“The influence of racism on black and brown people in this country does not just stop at adults, but also children who are influenced by the over culture without the adequate critical thinking skills or experience to process it. The conditioning that happens for those who are Black in this country goes back for generations, and continues to influence the way that Black culture is created, and how Black people see themselves in relation with the rest of the world. Standards of pale skin, long straight hair, and thin bodies as the definition of beauty are all around us and this influences us from the time that a child can formulate what it is to be a person. Not only is this trans-generational trauma passed on through the lineage, but we are also subjected to it within the media, and mainstream culture.

I am not sure what the Goddess would say to someone who feels less due to the color of their skin. I think this largely depends on the Goddess herself, and the depiction of the Goddess. Most of our mainstream Goddesses are also Caucasian, and do not reflect the black and brown either. If I were talking about the greater spirit of the Goddess, regardless of archetype and pantheon, I would say that she would be concerned with the implications that anyone feels inferior due to characteristics that they are born with. I also think though that she would encourage strength through the challenge and not to take that away. I believe that we, Black people, are often stronger in our resolve because of what we have walked through, and I think that is a part of the Goddess’s plan.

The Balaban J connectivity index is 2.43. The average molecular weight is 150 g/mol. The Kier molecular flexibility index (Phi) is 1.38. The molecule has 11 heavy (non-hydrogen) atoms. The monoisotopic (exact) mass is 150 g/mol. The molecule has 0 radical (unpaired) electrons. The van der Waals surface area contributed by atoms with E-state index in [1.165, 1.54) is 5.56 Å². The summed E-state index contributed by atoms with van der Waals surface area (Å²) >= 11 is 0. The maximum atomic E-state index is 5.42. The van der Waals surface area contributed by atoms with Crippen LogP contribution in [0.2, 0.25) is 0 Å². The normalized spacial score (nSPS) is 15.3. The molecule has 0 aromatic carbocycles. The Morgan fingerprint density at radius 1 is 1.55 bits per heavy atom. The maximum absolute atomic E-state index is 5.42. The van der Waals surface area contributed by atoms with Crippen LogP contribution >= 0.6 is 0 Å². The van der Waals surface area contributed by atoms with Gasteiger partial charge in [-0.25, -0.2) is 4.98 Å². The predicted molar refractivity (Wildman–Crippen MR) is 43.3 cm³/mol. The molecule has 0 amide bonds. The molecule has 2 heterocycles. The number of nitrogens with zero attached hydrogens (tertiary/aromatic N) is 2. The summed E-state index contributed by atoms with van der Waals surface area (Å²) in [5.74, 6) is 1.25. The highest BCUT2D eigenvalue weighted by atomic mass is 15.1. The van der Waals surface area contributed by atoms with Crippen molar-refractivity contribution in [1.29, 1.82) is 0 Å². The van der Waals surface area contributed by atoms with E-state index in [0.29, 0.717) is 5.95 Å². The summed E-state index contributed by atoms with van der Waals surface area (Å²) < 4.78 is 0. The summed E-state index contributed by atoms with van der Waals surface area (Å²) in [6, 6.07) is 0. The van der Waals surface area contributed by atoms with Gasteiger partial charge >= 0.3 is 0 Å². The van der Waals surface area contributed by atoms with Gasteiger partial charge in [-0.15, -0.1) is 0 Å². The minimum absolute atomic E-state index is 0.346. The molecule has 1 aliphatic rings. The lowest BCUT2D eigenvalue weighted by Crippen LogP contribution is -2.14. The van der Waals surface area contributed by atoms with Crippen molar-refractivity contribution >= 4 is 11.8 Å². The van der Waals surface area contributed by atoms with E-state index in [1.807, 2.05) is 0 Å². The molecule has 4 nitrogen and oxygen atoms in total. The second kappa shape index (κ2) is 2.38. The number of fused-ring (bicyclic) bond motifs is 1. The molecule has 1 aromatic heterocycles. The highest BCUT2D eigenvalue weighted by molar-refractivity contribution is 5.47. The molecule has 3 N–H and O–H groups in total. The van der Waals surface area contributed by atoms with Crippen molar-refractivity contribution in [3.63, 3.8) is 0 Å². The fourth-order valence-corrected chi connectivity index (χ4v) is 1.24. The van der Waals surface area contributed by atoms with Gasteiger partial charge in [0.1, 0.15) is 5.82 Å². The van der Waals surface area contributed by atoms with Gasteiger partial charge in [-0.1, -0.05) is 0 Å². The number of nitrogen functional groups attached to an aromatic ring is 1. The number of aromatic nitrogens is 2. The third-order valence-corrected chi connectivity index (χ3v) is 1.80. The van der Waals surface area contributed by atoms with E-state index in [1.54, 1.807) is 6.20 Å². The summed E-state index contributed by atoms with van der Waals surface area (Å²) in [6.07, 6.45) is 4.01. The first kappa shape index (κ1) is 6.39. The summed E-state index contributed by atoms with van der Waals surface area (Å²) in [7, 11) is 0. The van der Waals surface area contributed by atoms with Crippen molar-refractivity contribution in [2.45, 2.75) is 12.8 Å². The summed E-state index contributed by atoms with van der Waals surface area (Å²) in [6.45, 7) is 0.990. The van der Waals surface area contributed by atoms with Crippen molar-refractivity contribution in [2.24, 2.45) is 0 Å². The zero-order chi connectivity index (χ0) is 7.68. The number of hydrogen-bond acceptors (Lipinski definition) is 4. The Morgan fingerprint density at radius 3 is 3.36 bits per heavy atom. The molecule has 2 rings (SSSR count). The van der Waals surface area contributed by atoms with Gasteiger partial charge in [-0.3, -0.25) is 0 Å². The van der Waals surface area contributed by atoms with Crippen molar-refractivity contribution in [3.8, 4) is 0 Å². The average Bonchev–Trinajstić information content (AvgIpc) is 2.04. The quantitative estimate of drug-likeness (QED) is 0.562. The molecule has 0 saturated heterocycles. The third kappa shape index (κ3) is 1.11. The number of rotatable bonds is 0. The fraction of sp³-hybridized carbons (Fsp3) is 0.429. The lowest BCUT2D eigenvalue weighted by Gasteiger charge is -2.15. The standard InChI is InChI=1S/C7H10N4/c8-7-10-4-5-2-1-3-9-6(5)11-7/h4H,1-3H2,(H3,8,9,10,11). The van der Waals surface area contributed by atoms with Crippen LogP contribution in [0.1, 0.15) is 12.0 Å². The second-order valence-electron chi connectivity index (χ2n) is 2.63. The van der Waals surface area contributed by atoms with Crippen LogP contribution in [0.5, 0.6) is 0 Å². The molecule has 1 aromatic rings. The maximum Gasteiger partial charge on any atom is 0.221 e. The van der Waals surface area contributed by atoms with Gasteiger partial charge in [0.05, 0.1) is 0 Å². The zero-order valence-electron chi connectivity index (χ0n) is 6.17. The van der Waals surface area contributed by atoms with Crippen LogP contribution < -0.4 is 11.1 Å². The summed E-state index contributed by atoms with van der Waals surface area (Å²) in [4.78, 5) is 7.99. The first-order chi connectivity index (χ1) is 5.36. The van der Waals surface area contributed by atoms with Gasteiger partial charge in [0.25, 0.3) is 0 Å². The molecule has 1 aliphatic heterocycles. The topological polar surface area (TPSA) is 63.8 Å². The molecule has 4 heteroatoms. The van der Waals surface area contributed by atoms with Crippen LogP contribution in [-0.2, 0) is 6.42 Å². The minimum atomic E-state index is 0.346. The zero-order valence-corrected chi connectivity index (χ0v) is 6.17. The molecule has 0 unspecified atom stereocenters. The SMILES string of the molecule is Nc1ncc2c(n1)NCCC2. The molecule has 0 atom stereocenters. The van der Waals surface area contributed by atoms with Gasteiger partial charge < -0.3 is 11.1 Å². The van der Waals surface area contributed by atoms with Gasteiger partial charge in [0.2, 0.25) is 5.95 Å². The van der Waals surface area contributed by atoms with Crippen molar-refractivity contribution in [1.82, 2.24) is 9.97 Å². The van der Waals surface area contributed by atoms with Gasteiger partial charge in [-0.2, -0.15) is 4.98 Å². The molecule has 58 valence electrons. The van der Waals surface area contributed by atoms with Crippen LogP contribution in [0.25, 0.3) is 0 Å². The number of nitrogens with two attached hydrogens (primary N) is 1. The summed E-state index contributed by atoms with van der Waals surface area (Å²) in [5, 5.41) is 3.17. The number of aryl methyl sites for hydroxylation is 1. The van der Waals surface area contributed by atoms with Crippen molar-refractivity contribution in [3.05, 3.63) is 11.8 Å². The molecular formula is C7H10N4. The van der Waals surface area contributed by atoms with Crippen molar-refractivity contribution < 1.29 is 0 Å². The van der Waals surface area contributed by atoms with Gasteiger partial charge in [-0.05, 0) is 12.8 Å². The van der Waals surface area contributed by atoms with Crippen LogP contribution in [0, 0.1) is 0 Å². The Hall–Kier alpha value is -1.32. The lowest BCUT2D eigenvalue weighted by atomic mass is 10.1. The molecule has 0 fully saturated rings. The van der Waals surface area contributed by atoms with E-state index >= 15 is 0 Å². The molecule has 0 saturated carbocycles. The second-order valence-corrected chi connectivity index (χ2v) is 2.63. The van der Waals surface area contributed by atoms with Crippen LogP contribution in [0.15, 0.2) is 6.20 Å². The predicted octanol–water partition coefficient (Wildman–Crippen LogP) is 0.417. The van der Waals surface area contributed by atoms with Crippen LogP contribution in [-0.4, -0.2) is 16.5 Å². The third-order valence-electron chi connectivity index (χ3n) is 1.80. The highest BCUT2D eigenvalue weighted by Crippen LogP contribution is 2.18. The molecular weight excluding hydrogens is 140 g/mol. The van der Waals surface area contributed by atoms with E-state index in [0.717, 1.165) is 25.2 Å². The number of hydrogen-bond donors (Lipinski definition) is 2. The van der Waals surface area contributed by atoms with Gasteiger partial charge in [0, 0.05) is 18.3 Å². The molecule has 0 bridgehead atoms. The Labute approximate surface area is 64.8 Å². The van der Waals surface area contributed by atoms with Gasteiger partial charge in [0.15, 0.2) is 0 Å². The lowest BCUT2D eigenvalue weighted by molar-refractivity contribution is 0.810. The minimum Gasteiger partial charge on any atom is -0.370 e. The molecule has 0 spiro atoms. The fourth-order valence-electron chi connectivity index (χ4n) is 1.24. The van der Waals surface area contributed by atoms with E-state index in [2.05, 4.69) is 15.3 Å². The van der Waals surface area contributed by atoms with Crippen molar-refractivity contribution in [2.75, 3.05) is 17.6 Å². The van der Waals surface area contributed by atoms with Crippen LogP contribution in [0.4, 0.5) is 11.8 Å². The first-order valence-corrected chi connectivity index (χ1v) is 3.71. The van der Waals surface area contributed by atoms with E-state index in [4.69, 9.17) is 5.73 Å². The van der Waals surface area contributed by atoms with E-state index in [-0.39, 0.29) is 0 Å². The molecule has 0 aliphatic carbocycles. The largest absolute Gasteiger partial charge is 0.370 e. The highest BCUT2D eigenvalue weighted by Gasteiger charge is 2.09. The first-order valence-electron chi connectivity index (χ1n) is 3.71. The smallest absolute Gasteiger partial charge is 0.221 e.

I don’t think that Wicca addresses racism. Some Wiccans and Pagans are doing a lot of work to bring racism into the conversation on a conscious level, so that we can use that awareness to combat it. But I think that the foundation and structure of Wicca itself was fashioned as a Eurocentric construct without the consideration that multicultural, or multifaceted individuals would be a part of this spiritual path. I think it is one of the roadblocks that we need to continue to discuss in our community as a whole.”

I agree with Crystal that having the conversation about supporting all of us—all of us beautiful people with various colors, sizes and characteristics—is important.

Frequently, in current news, there is a group of people who say that we are in a “post-racial” world in the United States. (By the way, those voicing the opinion are NOT people of color.) They imply that no consideration be shown for people dealing with inequities due to color and ethnicity.

However, when I talk with my friends and my sweetheart (who is a person of color), they say that they have all experienced different treatment due to their skin color. They disagree strongly that the United States is “completely enlightened” at this time.

Let’s keep the conversation going.

Blessings,

Moonwater SilverClaw